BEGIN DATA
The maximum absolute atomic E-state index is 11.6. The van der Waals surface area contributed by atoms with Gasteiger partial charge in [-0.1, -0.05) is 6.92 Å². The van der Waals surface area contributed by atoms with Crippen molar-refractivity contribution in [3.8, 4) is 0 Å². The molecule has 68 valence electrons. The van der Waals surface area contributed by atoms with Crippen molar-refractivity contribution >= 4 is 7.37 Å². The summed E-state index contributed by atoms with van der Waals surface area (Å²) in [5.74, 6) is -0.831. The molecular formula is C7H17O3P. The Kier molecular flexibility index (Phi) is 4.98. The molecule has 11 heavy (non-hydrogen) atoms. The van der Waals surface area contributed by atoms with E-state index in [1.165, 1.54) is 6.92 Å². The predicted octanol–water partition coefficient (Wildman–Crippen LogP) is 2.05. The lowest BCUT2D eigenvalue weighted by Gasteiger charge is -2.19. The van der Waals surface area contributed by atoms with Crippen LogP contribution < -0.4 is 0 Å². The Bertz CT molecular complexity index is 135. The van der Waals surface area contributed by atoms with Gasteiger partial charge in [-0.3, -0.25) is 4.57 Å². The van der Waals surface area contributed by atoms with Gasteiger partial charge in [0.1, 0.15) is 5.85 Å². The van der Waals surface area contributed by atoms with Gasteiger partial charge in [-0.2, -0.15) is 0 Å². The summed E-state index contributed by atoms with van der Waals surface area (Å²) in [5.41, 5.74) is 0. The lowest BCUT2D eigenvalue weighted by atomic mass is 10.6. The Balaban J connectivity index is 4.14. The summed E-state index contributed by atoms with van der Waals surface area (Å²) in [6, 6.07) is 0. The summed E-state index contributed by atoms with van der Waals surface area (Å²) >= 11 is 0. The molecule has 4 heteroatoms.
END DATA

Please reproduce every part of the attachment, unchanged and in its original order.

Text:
The maximum absolute atomic E-state index is 11.6. The van der Waals surface area contributed by atoms with Gasteiger partial charge in [-0.1, -0.05) is 6.92 Å². The van der Waals surface area contributed by atoms with Crippen molar-refractivity contribution in [3.8, 4) is 0 Å². The molecule has 68 valence electrons. The van der Waals surface area contributed by atoms with Crippen molar-refractivity contribution >= 4 is 7.37 Å². The summed E-state index contributed by atoms with van der Waals surface area (Å²) in [5.74, 6) is -0.831. The molecular formula is C7H17O3P. The Kier molecular flexibility index (Phi) is 4.98. The molecule has 11 heavy (non-hydrogen) atoms. The van der Waals surface area contributed by atoms with E-state index in [1.165, 1.54) is 6.92 Å². The predicted octanol–water partition coefficient (Wildman–Crippen LogP) is 2.05. The lowest BCUT2D eigenvalue weighted by Gasteiger charge is -2.19. The van der Waals surface area contributed by atoms with Crippen LogP contribution < -0.4 is 0 Å². The Bertz CT molecular complexity index is 135. The van der Waals surface area contributed by atoms with Gasteiger partial charge in [-0.3, -0.25) is 4.57 Å². The van der Waals surface area contributed by atoms with Gasteiger partial charge in [0.1, 0.15) is 5.85 Å². The van der Waals surface area contributed by atoms with Gasteiger partial charge in [-0.2, -0.15) is 0 Å². The summed E-state index contributed by atoms with van der Waals surface area (Å²) in [5.41, 5.74) is 0. The lowest BCUT2D eigenvalue weighted by atomic mass is 10.6. The Balaban J connectivity index is 4.14. The summed E-state index contributed by atoms with van der Waals surface area (Å²) in [6, 6.07) is 0. The summed E-state index contributed by atoms with van der Waals surface area (Å²) >= 11 is 0. The molecule has 4 heteroatoms.